Dr. Shiragami succeeds in creating the radiation-eating bacteria and the military uses it on Godzilla. Only, it doesn't work. Shiragami points out that bacteria replicates at a slower rate in lower temperatures and theorizes the bacteria isn't working because Godzilla is cold-blooded. Given that Godzilla is nuclear-powered, I am dubious of this explanation. Nevertheless, a plan is hatched to raise Godzilla's temperature by luring him into a field of microwave-emitting plates that are part of an experimental weather control machine. Amazingly, it actually works...for a while. Godzilla collapses into the ocean, which cools him off and awakens him again. With Biollante destroyed, Godzilla heads back out to sea.

Like Dr. Serizawa decades earlier, Dr. Dr. Shiragami s what could happen if his work should ever fall into the wrong hands. Unlike Serizawa, Shiragami doesn't commit suicide. He is murdered by the same Sauradian agent. Said Agent gets his comeuppance when he tries to escape through the microwave field and is zapped.

The Odds: Could Biollante ever return? Hard to say. This is easily one of the best of the Heisei era, some might say the best, period. Yet, she is so completely different from any of Godzilla's other foes that it is hard to imagine how she could be worked into a modern plot, especially in a U.S. Monsterverse movie. I'm going to play it safe and lay odds at five to one against.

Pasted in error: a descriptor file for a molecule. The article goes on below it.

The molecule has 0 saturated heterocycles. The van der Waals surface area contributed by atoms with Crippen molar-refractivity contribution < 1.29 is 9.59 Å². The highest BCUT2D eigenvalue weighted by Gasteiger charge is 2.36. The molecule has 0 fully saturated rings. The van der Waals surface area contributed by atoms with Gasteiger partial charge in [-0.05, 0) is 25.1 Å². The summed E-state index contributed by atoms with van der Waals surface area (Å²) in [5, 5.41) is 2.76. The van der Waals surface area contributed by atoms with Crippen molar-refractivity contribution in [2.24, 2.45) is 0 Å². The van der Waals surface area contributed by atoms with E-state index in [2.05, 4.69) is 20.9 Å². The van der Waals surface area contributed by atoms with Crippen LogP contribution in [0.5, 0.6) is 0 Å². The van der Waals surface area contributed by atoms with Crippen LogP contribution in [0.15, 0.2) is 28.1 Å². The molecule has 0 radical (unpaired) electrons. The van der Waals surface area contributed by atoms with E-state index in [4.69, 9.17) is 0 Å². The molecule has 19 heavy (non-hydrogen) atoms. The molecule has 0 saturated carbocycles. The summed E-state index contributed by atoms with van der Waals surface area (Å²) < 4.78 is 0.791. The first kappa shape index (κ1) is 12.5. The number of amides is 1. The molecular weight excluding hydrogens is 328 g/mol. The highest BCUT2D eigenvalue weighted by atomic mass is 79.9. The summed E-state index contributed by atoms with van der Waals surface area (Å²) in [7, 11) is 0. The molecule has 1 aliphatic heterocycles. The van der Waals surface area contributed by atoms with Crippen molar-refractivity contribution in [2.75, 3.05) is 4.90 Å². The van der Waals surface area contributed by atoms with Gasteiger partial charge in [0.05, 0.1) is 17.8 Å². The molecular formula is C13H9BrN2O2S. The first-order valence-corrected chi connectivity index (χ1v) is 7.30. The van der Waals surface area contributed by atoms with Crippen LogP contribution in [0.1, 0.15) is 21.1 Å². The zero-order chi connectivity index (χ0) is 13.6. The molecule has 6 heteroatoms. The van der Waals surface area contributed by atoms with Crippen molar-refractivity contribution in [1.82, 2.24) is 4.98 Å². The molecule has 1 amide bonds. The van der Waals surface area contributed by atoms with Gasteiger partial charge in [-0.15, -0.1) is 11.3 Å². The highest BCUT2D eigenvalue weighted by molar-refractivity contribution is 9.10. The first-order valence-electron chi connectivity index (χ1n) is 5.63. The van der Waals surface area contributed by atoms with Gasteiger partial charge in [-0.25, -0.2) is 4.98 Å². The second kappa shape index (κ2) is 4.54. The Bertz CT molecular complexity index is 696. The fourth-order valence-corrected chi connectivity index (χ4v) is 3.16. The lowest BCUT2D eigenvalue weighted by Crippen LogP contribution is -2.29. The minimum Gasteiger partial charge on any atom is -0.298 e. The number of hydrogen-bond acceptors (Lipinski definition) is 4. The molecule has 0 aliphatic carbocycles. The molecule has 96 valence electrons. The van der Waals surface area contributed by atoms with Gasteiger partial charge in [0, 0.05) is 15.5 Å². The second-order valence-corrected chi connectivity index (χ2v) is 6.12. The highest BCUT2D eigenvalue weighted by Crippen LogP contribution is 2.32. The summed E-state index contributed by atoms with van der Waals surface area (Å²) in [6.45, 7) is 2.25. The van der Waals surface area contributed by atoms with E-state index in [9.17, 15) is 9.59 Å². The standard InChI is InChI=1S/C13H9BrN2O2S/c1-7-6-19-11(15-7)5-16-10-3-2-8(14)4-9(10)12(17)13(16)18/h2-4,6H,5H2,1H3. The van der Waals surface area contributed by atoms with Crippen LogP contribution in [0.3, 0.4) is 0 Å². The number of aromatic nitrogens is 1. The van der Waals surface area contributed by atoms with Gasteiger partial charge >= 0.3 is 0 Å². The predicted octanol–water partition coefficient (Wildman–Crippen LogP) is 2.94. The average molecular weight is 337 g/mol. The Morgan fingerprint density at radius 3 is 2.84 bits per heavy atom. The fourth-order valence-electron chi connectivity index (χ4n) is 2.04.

Read all of Gordon Hopkins previous Godzilla articles here.

Gordon Hopkins is an award winning reporter and columnist for The Fairbury Journal-News, a 130-year-old newspaper in Jefferson County, Nebraska (He hasn't been working there that entire time.) He has also written a couple of crime novels (“Fraudsters” and the best-selling “Broken”) and edited a few non-fiction books.